The hon. Gentleman will know from his contacts in the Jobcentre Plus office in his constituency that each Jobcentre Plus has a disability employment adviser.
They work with claimants facing complex employment situations resulting from a disability or health condition. Notwithstanding the debate on mindfulness, those resources exist within Jobcentre Plus to support claimants with such conditions. Those advisers can also act as an advocate with prospective employers on behalf of the customer, and they aim to identify work solutions that will minimise or overcome any difficulties related to an individual’s disability in the workplace.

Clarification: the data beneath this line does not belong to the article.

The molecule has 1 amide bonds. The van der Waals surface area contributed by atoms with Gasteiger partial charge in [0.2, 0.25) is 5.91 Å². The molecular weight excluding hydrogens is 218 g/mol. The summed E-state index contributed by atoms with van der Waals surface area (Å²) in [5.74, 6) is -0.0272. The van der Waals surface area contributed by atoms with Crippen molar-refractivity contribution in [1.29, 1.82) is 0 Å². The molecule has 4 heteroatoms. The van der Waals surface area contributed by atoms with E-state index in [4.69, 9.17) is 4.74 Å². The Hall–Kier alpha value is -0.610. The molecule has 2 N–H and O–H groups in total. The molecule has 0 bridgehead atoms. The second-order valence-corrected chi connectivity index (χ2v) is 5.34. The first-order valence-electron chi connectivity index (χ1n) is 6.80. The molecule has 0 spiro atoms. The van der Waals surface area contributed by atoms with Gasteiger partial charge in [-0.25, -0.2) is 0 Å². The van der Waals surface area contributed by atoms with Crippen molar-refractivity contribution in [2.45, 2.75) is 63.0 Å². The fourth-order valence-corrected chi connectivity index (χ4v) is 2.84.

I thank the hon. Gentleman for highlighting this issue. It is something that we need to look at carefully. We need to find every possible way to help people to get back into the labour market and to support them in getting there. I hope that, as people develop their understanding of mindfulness therapy, it might become a tool that could have a wider application.
Question put and agreed to.